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Jameson Taillon showing improvement in 2023

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This story was excerpted from Jordan Bastian’s Cubs Beat newsletter. To read the full newsletter, click here. And subscribe to get it regularly in your inbox.

CHICAGO — When Jameson Taillon retrieves his phone following one of his starts, the Cubs pitcher can usually count on one specific text message among the awaiting notifications. He knows his dad, Michael, will probably have a few thoughts on the outing.

“Sometimes I take the advice,” Taillon said. “Sometimes I just kind of smile and say, ‘That’s his version of really caring.’”

The notes from his father and others in his support system — from his fiancée, family and friends — have been a helpful mental boost for Taillon in this trying season.

The big righty signed a four-year, $68 million contract with the Cubs in the offseason, and his first two months with the team included a stint on the injured list and an 8.10 ERA through seven starts. On May 20, Taillon surrendered eight runs in 2 1/3 innings in Philadelphia in an early-season low point.

“You could see him searching on the mound from his body language,” Cubs president of baseball operations Jed Hoyer said.

“That’s kind of just one of those rock-bottom moments,” Taillon said. “New organization. New team. I want to live up to expectations. And then I came out of that game and I was like, ‘Well, shoot, it can’t get any worse than this.’”

Things have been trending up since the disastrous outing against the Phillies. In Taillon’s last three outings, specifically, the right-hander has logged a 4.24 ERA in 17 innings, including his first quality start of the season on Tuesday against the Pirates, who made him the No. 2 overall pick in the 2010 MLB Draft.

“I feel like we’ve seen a lot more confident guy,” Hoyer said. “Hopefully he can just keep going and building off of that. I still think he’s on the ascent. That’s a good thing for us.”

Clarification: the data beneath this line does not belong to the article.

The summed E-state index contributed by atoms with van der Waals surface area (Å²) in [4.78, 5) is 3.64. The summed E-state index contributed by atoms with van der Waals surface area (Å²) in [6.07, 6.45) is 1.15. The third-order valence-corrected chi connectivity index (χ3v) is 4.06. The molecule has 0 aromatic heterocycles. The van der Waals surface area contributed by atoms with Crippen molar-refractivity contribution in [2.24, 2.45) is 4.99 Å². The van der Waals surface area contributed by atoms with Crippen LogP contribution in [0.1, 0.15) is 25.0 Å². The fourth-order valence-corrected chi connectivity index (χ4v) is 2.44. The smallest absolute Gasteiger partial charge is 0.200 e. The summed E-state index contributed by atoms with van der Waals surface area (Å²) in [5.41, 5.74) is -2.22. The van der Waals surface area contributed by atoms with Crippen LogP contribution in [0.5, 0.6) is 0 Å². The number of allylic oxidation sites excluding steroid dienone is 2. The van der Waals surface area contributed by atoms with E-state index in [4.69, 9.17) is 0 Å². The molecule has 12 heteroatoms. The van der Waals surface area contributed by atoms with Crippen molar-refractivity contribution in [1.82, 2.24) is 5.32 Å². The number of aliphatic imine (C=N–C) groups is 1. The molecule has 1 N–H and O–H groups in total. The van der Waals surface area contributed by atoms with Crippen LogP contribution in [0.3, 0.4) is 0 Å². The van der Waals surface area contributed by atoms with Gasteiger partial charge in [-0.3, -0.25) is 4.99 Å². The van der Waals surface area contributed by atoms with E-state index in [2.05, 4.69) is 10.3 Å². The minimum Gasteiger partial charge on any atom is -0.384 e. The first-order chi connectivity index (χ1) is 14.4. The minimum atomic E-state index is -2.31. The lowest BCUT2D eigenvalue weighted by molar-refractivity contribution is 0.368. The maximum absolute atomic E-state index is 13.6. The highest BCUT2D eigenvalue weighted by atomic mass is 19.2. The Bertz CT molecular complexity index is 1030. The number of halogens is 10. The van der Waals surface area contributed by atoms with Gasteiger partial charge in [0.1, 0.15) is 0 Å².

What feedback has Taillon’s dad offered?

“It depends,” Taillon said with a smile. “Sometimes it’s like, ‘Hey, don’t forget you have a nasty curveball, you should throw it.’ Or sometimes it’s like, ‘Man, your fastball looked great tonight.’”

Taillon’s next start could fall on Father’s Day against the Orioles. The pitcher raved about how his mom would put in the miles driving him and his siblings to all their events. As for his dad, Taillon said he did all he could to learn the game before letting instructors and coaches take over.

“He grew up in Canada, big hockey guy, didn’t know much about baseball,” Taillon said. “But as I started falling in love with it, he really started learning about it. He was reading books, watching videos, doing whatever he could to help me.”

Taillon said he is appreciative of all the work Chicago’s catchers and pitching coaches have put in behind the scenes to help him start trending in the right direction again. The pitcher also sees all the messages from his personal circle — his dad included — and wants to show his thanks by continuing to perform well for the Cubs.

“I have a lot of people in my corner,” Taillon said. “I’m not motivated by proving people wrong. I’m more motivated by proving people right that believe in me.”

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